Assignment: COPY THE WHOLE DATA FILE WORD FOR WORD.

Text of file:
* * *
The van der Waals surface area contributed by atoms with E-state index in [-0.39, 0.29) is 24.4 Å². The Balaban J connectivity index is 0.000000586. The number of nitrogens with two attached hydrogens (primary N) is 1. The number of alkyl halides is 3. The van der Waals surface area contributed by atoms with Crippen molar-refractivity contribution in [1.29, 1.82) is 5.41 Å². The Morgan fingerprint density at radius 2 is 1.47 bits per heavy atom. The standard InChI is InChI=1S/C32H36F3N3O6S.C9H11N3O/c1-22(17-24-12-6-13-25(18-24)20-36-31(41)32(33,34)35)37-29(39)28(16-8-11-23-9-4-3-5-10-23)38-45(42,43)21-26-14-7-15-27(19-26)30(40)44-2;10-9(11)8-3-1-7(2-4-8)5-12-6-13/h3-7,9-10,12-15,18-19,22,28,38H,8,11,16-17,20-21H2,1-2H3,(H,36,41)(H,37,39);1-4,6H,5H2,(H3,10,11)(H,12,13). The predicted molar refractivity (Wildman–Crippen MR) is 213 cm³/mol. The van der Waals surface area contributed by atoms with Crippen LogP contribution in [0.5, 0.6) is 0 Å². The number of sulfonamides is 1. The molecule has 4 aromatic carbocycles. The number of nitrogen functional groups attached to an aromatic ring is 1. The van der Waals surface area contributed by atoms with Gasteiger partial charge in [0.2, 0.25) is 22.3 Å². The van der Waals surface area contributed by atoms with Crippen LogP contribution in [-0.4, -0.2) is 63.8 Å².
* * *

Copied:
The van der Waals surface area contributed by atoms with E-state index in [-0.39, 0.29) is 24.4 Å². The Balaban J connectivity index is 0.000000586. The number of nitrogens with two attached hydrogens (primary N) is 1. The number of alkyl halides is 3. The van der Waals surface area contributed by atoms with Crippen molar-refractivity contribution in [1.29, 1.82) is 5.41 Å². The Morgan fingerprint density at radius 2 is 1.47 bits per heavy atom. The standard InChI is InChI=1S/C32H36F3N3O6S.C9H11N3O/c1-22(17-24-12-6-13-25(18-24)20-36-31(41)32(33,34)35)37-29(39)28(16-8-11-23-9-4-3-5-10-23)38-45(42,43)21-26-14-7-15-27(19-26)30(40)44-2;10-9(11)8-3-1-7(2-4-8)5-12-6-13/h3-7,9-10,12-15,18-19,22,28,38H,8,11,16-17,20-21H2,1-2H3,(H,36,41)(H,37,39);1-4,6H,5H2,(H3,10,11)(H,12,13). The predicted molar refractivity (Wildman–Crippen MR) is 213 cm³/mol. The van der Waals surface area contributed by atoms with Crippen LogP contribution in [0.5, 0.6) is 0 Å². The number of sulfonamides is 1. The molecule has 4 aromatic carbocycles. The number of nitrogen functional groups attached to an aromatic ring is 1. The van der Waals surface area contributed by atoms with Gasteiger partial charge in [0.2, 0.25) is 22.3 Å². The van der Waals surface area contributed by atoms with Crippen LogP contribution in [-0.4, -0.2) is 63.8 Å².